Tame fish—and ones that are nearly gone—remind an angler that the natural world is our home, a place to use and preserve
The first trout hit no more than 15 minutes after we first dropped our lines into the waters of Pyramid Lake. The fish struck the lure hard; I didn't even have to set the hook. I set it anyway. It felt like a decent fish, and it was: The cutthroat was easily more than two pounds.
My guide, Joe Mendes of Eagle Eye Charters, liked what he saw: "I think we'll do pretty good today." He was right. We caught 28 trout in five hours, including a nice five-pounder. It was a blissful day--the best trout fishing trip of my life.
But there's something you ought to know. I am not a trout angler. In fact, I've harbored an irrational dislike of trout for most of my life. It's really not the trout's fault: I avoid them because I don't like trout anglers. Or at least most I've yet met.
No, Mr. Trout. I am supposed to catch you and eat you. You are supposed to be a little warier about what you bite, and to struggle a little harder when you've been fooled.
The reason for my distaste is, quite simply, catch-and-release--or rather the culture of catch-and-release. Yes, I do release plenty of fish on my way to catching my legal limit, and tossing back fish of illegal size is all part of angling. But I don't think that harassing fish all day just to feel a tug on my line is such a great idea; as Holly puts it, catch-and-release is a lot like shooting ducks with a taser, just to watch them fall. I fish to eat. Period.
I realize some of you reading this might be lifelong trout anglers. A few may pursue this fish to the exclusion of all others. Don't get me wrong. If you are a catch-and-release angler, I may not agree with you, but I respect your decision. And if you respect my decision to eat my catch, I'd be happy to fish alongside you any day. But a certain breed of trout anglers gives me the hairy eyeball if I even mention eating trout. You'd think I was talking about eating their pets or children. Sorry pal, but I refuse to be ostracized because I choose to step out of the audience and take my place on Nature's stage.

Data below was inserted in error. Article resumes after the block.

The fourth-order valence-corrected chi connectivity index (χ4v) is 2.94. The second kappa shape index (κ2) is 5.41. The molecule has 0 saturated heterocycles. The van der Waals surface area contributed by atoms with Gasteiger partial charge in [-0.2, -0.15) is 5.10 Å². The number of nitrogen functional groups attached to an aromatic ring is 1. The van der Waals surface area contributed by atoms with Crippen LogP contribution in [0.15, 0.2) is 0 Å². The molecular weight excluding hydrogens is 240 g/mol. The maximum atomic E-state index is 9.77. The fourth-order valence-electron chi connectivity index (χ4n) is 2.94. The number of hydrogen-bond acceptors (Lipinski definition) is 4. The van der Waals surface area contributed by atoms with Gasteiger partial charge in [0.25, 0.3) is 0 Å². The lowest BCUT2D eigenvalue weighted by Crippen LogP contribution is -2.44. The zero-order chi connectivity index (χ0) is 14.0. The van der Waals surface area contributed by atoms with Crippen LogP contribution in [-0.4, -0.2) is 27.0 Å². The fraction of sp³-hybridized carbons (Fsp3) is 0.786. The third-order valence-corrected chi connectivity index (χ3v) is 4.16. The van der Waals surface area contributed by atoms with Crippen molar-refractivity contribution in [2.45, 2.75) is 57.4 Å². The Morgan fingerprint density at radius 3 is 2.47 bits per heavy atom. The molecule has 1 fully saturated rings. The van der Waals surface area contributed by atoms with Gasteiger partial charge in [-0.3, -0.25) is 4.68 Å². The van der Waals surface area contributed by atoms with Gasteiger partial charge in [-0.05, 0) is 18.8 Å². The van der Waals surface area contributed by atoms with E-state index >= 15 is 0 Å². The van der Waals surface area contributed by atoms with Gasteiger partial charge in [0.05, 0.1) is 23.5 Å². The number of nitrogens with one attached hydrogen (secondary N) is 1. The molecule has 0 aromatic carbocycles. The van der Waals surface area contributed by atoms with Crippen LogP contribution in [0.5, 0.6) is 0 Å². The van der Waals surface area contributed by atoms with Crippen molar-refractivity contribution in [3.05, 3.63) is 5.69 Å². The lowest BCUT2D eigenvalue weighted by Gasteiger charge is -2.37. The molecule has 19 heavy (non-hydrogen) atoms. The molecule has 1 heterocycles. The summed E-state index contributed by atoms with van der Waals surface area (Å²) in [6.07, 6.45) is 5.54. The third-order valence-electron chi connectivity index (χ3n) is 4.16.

The natural world is not a museum, nor is it an amusement park. It is our home--and a home to be lived in. We forget this at our great peril. Which brings me back to the Lahontan cutthroat trout, and to the Paiutes who tend them.
As we were catching trout after trout, I noticed something odd: Most fish would hit the lure hard, I'd set the hook and reel--but after a moment or two, they would seem to give up and swim toward the boat. An ocean fish would never do this. I asked Joe's mate, known to one and all as Old John, what was going on. "Most of these fish have been caught a lot," he said. And, as if on cue, 20 minutes later I landed a trout with a little barbless trout fly stuck in its mouth. John gently pried it out before releasing the fish, which was too large to fit in the 17- to 20-inch slot limit and too small to count as my "trophy" keeper.
That fish--the five-pounder--came later. Here's Old John with it.
These fish seemed resigned to the drill. That it was part of their fate to be caught and released any number of times during their lives. I swear I could almost see a look of shock in the fish's eyes as I put him in the cooler. What? This is not how it is supposed to end! You're supposed to let me free!
No, Mr. Trout. I am supposed to catch you and eat you. You are supposed to be a little warier about what you bite, and to struggle a little harder when you've been fooled. Lesson learned. These fish are glorious trout, fat, healthy, and among the finest eating in the world. But most have lost their native ferocity. Sad.
The trout's misfortune goes far deeper than their strange and stressful dance with human anglers. The real tragedy of Pyramid Lake's Lahontan cutthroat trout is that they have lost their home. Without the aid of the Paiute tribe, they would vanish.
A century ago this was not the case. The trout would spend most of their days in Pyramid Lake, then run up the Truckee River to spawn, some as far and as high as Lake Tahoe. But in 1905 the federal Bureau of Reclamation dammed the Truckee, and almost overnight the lake's water level dropped an astonishing 80 feet. Foreign invaders hit the trout harder. Imported German brown trout and Eastern rainbow trout began to tighten their grip on the Truckee, and soon the cutthroats were on the edge of extinction, trapped in their alkaline, salty lake with nowhere to spawn.
It was only in the 1970s, when the Paiutes built a lakeside hatchery, that the Lahontans began to recover. Still, most Lahontan trout in Pyramid are not actually Pyramid Lake Lahontan trout, they are a strain of cutthroats from nearby Summit Lake, which will never grow to the size of the original fish. Another group of trout in the lake are cutbows, a hybrid of the Lahontan and rainbow that are excellent eating; my five-pounder was a cutbow.
It was only very recently that biologists found the original Pyramid trout--in a stream near Pilot Peak, Utah. Someone, at some unknown point, planted them there. They've been returned to Pyramid Lake, and hopes are high that anglers will someday catch another 40-pound Goliath.